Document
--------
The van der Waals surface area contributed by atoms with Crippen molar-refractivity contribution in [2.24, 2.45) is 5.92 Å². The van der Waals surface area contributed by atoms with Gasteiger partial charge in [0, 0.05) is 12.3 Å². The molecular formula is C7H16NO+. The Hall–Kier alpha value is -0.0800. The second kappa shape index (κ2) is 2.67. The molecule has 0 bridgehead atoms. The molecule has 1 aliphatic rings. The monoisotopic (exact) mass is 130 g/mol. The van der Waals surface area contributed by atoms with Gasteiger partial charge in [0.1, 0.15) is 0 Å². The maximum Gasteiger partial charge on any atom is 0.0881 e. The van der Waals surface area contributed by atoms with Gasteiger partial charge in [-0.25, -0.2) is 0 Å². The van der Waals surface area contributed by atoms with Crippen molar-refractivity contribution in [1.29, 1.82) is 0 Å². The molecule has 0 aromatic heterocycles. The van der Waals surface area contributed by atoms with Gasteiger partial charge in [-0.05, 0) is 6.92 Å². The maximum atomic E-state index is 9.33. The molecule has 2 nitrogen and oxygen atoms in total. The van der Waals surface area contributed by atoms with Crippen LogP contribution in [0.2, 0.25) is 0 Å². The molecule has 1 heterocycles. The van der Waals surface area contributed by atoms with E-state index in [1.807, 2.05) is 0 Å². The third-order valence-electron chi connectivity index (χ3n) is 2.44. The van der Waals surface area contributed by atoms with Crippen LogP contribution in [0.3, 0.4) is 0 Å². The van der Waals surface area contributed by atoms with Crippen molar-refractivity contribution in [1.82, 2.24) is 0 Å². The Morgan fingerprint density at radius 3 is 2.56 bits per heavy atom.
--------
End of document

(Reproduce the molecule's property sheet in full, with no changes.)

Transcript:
The van der Waals surface area contributed by atoms with Crippen molar-refractivity contribution in [2.24, 2.45) is 5.92 Å². The van der Waals surface area contributed by atoms with Gasteiger partial charge in [0, 0.05) is 12.3 Å². The molecular formula is C7H16NO+. The Hall–Kier alpha value is -0.0800. The second kappa shape index (κ2) is 2.67. The molecule has 0 bridgehead atoms. The molecule has 1 aliphatic rings. The monoisotopic (exact) mass is 130 g/mol. The van der Waals surface area contributed by atoms with Gasteiger partial charge in [0.1, 0.15) is 0 Å². The maximum Gasteiger partial charge on any atom is 0.0881 e. The van der Waals surface area contributed by atoms with Gasteiger partial charge in [-0.25, -0.2) is 0 Å². The van der Waals surface area contributed by atoms with Crippen molar-refractivity contribution in [1.29, 1.82) is 0 Å². The molecule has 0 aromatic heterocycles. The van der Waals surface area contributed by atoms with Gasteiger partial charge in [-0.05, 0) is 6.92 Å². The maximum atomic E-state index is 9.33. The molecule has 2 nitrogen and oxygen atoms in total. The van der Waals surface area contributed by atoms with Crippen LogP contribution in [0.2, 0.25) is 0 Å². The molecule has 1 heterocycles. The van der Waals surface area contributed by atoms with E-state index in [1.807, 2.05) is 0 Å². The third-order valence-electron chi connectivity index (χ3n) is 2.44. The van der Waals surface area contributed by atoms with Crippen LogP contribution in [0.3, 0.4) is 0 Å². The van der Waals surface area contributed by atoms with Crippen molar-refractivity contribution in [1.82, 2.24) is 0 Å². The Morgan fingerprint density at radius 3 is 2.56 bits per heavy atom.